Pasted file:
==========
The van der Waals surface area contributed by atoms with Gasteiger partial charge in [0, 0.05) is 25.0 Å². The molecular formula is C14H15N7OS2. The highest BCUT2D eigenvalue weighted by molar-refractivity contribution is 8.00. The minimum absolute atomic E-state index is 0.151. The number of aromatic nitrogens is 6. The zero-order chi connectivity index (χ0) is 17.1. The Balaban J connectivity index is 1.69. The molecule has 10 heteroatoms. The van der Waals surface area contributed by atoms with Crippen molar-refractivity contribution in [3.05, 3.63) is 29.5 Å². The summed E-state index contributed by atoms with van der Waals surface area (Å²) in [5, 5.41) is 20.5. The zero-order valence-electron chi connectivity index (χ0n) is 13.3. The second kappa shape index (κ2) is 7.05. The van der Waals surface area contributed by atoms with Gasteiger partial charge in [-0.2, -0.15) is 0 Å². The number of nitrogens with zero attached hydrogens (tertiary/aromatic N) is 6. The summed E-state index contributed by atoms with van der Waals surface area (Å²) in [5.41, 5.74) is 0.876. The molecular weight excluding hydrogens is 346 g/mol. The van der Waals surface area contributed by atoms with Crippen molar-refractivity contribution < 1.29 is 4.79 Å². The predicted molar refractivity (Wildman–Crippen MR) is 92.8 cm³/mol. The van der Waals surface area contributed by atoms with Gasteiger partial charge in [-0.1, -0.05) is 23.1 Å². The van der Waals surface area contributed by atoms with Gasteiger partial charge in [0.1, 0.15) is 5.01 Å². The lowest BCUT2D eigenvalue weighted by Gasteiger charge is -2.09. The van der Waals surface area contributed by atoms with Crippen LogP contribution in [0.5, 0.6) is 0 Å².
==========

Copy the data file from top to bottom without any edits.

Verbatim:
The van der Waals surface area contributed by atoms with Gasteiger partial charge in [0, 0.05) is 25.0 Å². The molecular formula is C14H15N7OS2. The highest BCUT2D eigenvalue weighted by molar-refractivity contribution is 8.00. The minimum absolute atomic E-state index is 0.151. The number of aromatic nitrogens is 6. The zero-order chi connectivity index (χ0) is 17.1. The Balaban J connectivity index is 1.69. The molecule has 10 heteroatoms. The van der Waals surface area contributed by atoms with Crippen molar-refractivity contribution in [3.05, 3.63) is 29.5 Å². The summed E-state index contributed by atoms with van der Waals surface area (Å²) in [5, 5.41) is 20.5. The zero-order valence-electron chi connectivity index (χ0n) is 13.3. The second kappa shape index (κ2) is 7.05. The van der Waals surface area contributed by atoms with Gasteiger partial charge in [-0.2, -0.15) is 0 Å². The number of nitrogens with zero attached hydrogens (tertiary/aromatic N) is 6. The summed E-state index contributed by atoms with van der Waals surface area (Å²) in [5.41, 5.74) is 0.876. The molecular weight excluding hydrogens is 346 g/mol. The van der Waals surface area contributed by atoms with Crippen molar-refractivity contribution < 1.29 is 4.79 Å². The predicted molar refractivity (Wildman–Crippen MR) is 92.8 cm³/mol. The van der Waals surface area contributed by atoms with Gasteiger partial charge in [-0.1, -0.05) is 23.1 Å². The van der Waals surface area contributed by atoms with Gasteiger partial charge in [0.1, 0.15) is 5.01 Å². The lowest BCUT2D eigenvalue weighted by Gasteiger charge is -2.09. The van der Waals surface area contributed by atoms with Crippen LogP contribution in [0.5, 0.6) is 0 Å².